Thesis title: THE COMPASSIONATE BRAIN MAKES SENSE OF THE COMPLEXITY BY COMPUTATIONS OF THE HEART. A HIERARCHICAL INTEROCEPTIVE INFERENCE PERSPECTIVE
In the past few years, the health promoting influences of compassion have stimulated the investigation of its underlying mechanisms. The psychophysiological perspective emphasized the link between compassion and cardiac vagal tone. At a brain level, compassion has been demonstrated to activate the salience network (SN) suggesting a key role of the insula, a region important for the integration of interoceptive states, emotions, and cognition and for generating motivated responses. However, there is still no consensus on the processes involved in compassion. To elucidate the mechanisms generating and sustaining compassion motivation, we adopted an evolutionary perspective framing it within an interoceptive active inference (IAI) account, which emphasizes the anticipatory dynamics of physiological regulation that enable the individual to proactively adapt to environmental change.
In Study 1, we meta-analyzed available studies on the association between compassion and heart rate variability (HRV), as an index of parasympathetic control of the heart. In Study 2, the association between HRV and each component of compassion, namely ‘empathic sensitivity’ and ‘action’, were investigated in a sample of university students. In Study 3, we examined whether anodal transcranial direct current stimulation (tDCS) over the insula would modulate the engagement in compassion in healthy individuals. Dispositional measures and affective, behavioral and physiological outcomes were assessed in studies 2 and 3.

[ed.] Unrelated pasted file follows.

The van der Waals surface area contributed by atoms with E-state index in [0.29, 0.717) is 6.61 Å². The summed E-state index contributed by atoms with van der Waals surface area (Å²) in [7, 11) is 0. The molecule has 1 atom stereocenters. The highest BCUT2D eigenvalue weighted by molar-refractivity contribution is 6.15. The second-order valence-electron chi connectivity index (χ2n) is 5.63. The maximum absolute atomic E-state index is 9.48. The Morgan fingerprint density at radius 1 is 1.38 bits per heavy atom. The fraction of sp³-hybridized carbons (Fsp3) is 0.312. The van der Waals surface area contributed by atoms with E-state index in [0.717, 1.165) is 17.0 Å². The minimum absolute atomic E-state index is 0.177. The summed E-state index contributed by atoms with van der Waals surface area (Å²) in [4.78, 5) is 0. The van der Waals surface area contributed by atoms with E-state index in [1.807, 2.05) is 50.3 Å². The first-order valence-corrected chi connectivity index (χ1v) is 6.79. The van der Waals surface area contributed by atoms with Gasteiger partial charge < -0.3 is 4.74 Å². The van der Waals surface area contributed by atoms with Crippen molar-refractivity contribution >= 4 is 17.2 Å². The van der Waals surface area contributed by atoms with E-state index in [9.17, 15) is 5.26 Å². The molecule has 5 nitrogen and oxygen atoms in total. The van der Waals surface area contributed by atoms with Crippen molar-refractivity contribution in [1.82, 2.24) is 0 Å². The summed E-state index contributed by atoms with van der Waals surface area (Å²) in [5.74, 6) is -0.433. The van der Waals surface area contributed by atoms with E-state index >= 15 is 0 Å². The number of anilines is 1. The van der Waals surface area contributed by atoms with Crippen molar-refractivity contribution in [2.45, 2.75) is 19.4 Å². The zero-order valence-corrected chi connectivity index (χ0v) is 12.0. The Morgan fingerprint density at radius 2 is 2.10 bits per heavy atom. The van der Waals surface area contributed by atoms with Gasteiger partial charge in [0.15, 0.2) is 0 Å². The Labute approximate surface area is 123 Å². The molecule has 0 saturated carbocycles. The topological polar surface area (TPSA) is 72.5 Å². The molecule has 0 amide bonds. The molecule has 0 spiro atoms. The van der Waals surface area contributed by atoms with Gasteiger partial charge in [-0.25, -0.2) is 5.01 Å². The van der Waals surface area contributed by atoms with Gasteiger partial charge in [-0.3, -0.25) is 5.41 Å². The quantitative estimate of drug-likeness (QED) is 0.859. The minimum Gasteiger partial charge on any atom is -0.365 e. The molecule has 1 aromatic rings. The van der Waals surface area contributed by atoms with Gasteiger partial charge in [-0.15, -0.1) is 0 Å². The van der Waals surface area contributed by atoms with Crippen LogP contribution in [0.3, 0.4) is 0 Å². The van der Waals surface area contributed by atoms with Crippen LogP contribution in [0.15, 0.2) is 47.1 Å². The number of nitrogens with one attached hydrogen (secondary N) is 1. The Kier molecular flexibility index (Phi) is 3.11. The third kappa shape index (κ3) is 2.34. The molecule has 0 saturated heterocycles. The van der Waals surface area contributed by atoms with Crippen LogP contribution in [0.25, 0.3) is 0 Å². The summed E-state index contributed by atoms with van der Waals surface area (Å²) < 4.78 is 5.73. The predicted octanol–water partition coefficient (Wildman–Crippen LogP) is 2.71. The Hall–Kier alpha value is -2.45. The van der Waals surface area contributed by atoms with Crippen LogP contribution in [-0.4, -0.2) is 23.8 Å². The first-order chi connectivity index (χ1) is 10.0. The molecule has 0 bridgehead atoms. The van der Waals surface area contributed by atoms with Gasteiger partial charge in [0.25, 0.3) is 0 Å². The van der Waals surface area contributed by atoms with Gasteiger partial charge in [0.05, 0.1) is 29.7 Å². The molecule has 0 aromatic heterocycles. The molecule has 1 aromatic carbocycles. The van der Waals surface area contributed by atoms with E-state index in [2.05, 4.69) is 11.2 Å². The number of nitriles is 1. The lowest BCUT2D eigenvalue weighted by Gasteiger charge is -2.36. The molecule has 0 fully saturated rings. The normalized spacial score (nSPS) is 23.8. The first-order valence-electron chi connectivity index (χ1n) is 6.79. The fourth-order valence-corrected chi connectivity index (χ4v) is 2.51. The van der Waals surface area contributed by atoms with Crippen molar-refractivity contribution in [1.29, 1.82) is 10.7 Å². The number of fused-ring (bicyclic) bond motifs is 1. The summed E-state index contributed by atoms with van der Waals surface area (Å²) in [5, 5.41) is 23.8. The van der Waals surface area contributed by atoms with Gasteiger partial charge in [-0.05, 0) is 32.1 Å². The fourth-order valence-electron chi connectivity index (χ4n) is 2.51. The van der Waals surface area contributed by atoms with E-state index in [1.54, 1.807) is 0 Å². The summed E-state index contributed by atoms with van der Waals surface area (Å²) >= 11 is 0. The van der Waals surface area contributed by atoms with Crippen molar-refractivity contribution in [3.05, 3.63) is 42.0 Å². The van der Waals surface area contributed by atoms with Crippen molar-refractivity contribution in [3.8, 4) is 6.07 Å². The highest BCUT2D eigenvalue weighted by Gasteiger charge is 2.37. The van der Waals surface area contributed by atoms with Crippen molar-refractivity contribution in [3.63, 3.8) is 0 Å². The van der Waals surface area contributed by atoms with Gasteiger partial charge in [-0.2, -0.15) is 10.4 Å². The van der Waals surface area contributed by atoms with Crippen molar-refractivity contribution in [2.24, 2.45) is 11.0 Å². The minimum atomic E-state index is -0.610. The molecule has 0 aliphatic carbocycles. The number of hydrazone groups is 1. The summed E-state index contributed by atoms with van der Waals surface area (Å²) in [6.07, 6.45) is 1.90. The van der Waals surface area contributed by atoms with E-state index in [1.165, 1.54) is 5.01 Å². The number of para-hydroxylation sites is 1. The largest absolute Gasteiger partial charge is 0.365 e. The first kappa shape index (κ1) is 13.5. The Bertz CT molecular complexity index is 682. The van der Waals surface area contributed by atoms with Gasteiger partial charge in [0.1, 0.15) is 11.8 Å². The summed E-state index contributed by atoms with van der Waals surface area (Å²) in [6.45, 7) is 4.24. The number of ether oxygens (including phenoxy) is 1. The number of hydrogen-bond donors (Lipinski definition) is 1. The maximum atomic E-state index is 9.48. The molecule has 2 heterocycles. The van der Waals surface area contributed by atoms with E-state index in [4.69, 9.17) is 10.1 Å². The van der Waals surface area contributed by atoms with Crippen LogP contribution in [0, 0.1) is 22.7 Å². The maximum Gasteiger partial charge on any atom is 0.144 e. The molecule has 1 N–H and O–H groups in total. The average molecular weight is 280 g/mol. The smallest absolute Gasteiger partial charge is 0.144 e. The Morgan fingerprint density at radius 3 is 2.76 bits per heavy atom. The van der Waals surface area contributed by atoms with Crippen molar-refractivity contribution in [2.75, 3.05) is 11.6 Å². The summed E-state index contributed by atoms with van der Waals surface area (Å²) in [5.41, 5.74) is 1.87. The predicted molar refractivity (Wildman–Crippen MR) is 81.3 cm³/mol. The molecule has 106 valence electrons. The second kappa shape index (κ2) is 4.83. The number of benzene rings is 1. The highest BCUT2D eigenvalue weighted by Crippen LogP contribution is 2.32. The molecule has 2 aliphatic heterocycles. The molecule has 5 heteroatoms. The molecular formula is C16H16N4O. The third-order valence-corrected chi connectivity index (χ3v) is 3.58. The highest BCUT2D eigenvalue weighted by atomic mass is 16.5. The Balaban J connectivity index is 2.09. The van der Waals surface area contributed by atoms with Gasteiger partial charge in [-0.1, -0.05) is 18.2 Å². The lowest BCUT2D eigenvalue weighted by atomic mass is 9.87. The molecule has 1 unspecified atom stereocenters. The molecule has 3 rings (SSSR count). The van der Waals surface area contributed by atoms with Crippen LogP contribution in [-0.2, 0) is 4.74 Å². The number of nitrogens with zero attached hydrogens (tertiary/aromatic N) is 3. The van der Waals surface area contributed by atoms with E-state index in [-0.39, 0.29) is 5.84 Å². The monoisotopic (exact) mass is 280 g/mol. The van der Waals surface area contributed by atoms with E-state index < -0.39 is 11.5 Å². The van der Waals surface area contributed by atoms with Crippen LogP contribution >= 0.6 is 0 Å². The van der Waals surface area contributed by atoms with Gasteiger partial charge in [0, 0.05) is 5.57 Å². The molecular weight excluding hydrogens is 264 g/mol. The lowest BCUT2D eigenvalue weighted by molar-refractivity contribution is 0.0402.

The results highlight the connection between compassion and cardiac vagal tone and indicate that such association is not linear. Moreover, they suggest the modulatory effect of anodal tDCS over right temporal lobe (which includes the insula region) on compassion, mediated by an IAI process. Epistemological reflections on the complex nature of compassion may arise from the current findings and clinical implications for a better understanding of mechanisms underlying dysregulated functioning in clinical populations, as well as the potential of tDCS treatment in psychiatry.